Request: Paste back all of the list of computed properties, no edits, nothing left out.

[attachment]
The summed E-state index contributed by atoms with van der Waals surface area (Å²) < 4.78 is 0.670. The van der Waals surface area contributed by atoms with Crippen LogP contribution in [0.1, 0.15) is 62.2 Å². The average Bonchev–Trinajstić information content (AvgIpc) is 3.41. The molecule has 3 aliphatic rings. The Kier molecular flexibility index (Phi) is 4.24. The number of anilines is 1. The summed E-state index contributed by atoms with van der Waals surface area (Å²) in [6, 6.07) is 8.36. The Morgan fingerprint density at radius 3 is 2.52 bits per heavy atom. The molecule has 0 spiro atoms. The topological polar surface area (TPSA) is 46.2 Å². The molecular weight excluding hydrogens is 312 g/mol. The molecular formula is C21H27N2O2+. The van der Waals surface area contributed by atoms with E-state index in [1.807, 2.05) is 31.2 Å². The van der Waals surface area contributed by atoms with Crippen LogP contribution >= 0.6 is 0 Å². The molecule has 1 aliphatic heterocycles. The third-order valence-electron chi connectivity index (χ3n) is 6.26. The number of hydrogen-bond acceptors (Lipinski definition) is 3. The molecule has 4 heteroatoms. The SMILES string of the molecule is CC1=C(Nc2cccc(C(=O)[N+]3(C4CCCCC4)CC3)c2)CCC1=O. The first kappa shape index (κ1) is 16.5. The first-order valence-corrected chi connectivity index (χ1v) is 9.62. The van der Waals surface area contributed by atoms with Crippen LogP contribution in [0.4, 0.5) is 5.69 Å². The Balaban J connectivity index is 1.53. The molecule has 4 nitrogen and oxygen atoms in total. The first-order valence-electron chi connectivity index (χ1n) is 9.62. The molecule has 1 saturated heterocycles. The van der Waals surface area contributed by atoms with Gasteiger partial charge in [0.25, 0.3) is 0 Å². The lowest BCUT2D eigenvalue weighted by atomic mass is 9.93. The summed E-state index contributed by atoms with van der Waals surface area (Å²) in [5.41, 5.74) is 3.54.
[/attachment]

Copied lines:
The summed E-state index contributed by atoms with van der Waals surface area (Å²) < 4.78 is 0.670. The van der Waals surface area contributed by atoms with Crippen LogP contribution in [0.1, 0.15) is 62.2 Å². The average Bonchev–Trinajstić information content (AvgIpc) is 3.41. The molecule has 3 aliphatic rings. The Kier molecular flexibility index (Phi) is 4.24. The number of anilines is 1. The summed E-state index contributed by atoms with van der Waals surface area (Å²) in [6, 6.07) is 8.36. The Morgan fingerprint density at radius 3 is 2.52 bits per heavy atom. The molecule has 0 spiro atoms. The topological polar surface area (TPSA) is 46.2 Å². The molecular weight excluding hydrogens is 312 g/mol. The molecular formula is C21H27N2O2+. The van der Waals surface area contributed by atoms with E-state index in [1.807, 2.05) is 31.2 Å². The van der Waals surface area contributed by atoms with Crippen LogP contribution >= 0.6 is 0 Å². The molecule has 1 aliphatic heterocycles. The third-order valence-electron chi connectivity index (χ3n) is 6.26. The number of hydrogen-bond acceptors (Lipinski definition) is 3. The molecule has 4 heteroatoms. The SMILES string of the molecule is CC1=C(Nc2cccc(C(=O)[N+]3(C4CCCCC4)CC3)c2)CCC1=O. The first kappa shape index (κ1) is 16.5. The first-order valence-corrected chi connectivity index (χ1v) is 9.62. The van der Waals surface area contributed by atoms with Crippen LogP contribution in [0.4, 0.5) is 5.69 Å². The Balaban J connectivity index is 1.53. The molecule has 4 nitrogen and oxygen atoms in total. The first-order valence-electron chi connectivity index (χ1n) is 9.62. The molecule has 1 saturated heterocycles. The van der Waals surface area contributed by atoms with Gasteiger partial charge in [0.25, 0.3) is 0 Å². The lowest BCUT2D eigenvalue weighted by atomic mass is 9.93. The summed E-state index contributed by atoms with van der Waals surface area (Å²) in [5.41, 5.74) is 3.54.